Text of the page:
Illegal poacher are hacking the horns off a herd of rhinos – with CHAINSAWS.
Two of the protected animals died after hunters launched a daring #340,000 ivory raid past armed security guards inside a South African game reserve.
The gang incapacitated both rhinos with powerful tranquiliser darts before using sharp machetes and chainsaws to brutally saw the horns off the hefty beasts.
They fled while attacking a third rhino after being confronted by gun-toting security staff at the Aquila Private Game Reserve, near Cape Town.
One of rhinos killed in the vicious attack was the first to be reintroduced to the South African Cape for more than 250 years.
Stunned park owner Searl Dearman said: ”Nothing comes close to the pain and disgust I’ve experienced in the last few days.
”This is a devastating loss.
”This morning we were shocked to find the first rhino reintroduced into the Cape, since the species was hunted out 250 years ago, lying lifeless in the veld.”
Two groups of poachers attacked the 7,500 hectare reserve – home to six rhinos – in the early morning of August 20 after gaining access via neighbouring farms.
They trekked through several kilometres of vegetation before cornering the rhinos and hacking off their horns.
Distraught gamekeepers found their main rhino, Abso, covered in blood and fighting for his life.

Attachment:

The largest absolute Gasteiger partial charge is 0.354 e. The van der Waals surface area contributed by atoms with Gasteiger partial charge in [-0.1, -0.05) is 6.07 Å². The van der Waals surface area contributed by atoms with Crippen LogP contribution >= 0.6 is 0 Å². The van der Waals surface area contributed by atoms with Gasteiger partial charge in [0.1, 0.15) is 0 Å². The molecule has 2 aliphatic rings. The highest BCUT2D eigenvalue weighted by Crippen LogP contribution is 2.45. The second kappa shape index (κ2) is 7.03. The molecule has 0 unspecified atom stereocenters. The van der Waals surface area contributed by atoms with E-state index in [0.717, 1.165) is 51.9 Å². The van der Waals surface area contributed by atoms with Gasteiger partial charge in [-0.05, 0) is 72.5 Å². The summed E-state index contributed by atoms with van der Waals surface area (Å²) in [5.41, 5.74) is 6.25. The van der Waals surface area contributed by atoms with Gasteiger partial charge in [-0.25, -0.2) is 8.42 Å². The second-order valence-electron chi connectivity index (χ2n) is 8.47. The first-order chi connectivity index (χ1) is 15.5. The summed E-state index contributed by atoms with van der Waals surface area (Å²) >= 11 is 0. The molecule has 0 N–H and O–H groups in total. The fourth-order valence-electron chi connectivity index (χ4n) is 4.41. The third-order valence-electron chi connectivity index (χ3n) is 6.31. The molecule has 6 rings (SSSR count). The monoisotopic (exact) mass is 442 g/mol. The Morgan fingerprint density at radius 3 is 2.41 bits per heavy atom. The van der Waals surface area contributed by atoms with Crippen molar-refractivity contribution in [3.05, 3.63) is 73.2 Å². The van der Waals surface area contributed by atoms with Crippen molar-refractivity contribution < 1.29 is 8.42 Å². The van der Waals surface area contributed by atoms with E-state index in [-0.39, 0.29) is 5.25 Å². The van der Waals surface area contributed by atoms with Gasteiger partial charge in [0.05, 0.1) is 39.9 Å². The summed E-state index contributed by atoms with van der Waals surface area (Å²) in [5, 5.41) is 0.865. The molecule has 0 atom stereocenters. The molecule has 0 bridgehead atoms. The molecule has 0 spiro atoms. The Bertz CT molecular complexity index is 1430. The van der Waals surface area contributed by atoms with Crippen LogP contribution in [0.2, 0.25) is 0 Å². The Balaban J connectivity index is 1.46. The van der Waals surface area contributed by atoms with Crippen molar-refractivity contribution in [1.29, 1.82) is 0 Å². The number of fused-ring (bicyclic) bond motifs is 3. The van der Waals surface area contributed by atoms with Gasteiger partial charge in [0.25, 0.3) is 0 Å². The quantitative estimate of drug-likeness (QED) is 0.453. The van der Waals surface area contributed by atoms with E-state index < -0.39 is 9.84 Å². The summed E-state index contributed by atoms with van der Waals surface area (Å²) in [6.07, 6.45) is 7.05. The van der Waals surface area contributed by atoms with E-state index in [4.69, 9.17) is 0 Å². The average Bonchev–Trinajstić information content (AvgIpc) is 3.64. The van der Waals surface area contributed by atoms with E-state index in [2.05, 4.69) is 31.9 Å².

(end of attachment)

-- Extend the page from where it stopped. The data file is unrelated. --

The rhino – the first to be introduced to the Cape in 250 years since they were hunted out – later died.
The second dead rhino was spotted after a short helicopter search.
He had most of his face hacked off with machetes, then was dehorned using the weapons and chainsaws.
A third rhino, an offspring of Absa, was found barely alive with only its front horn missing.
Park staff believe the hunters were disturbed by the armed security, equipped with semi-automatic weapons and night vision goggles, during the final attack.
The stricken rhino was eventually saved after game-keepers scrambled access to emergency anti-dotes to the powerful tranquiliser darts it had been shot with.
A team of 24 security guards have now been employed by the park to stand watch over the four remaining rhinos.
Mr Derman has now vowed to plunder the park’s resources into the further protection of rhinos from hunters and has offered a reward for the capture of his reserve’s killers.
He said: ”This experience has been the catalyst and I am going to fight this on behalf of private game reserves that are not supported by the South African Government and that lack the finances and resources needed to ensure the protection of our rhinos.
”Helpless and desperate feelings are motivating me to fight back. The deaths of our two rhinos will not be in vain.”
Rhino poachers are well equipped, heavily armed with automatic weapons, night and thermal vision equipment and well trained.
They normally attack at night with thermal vision.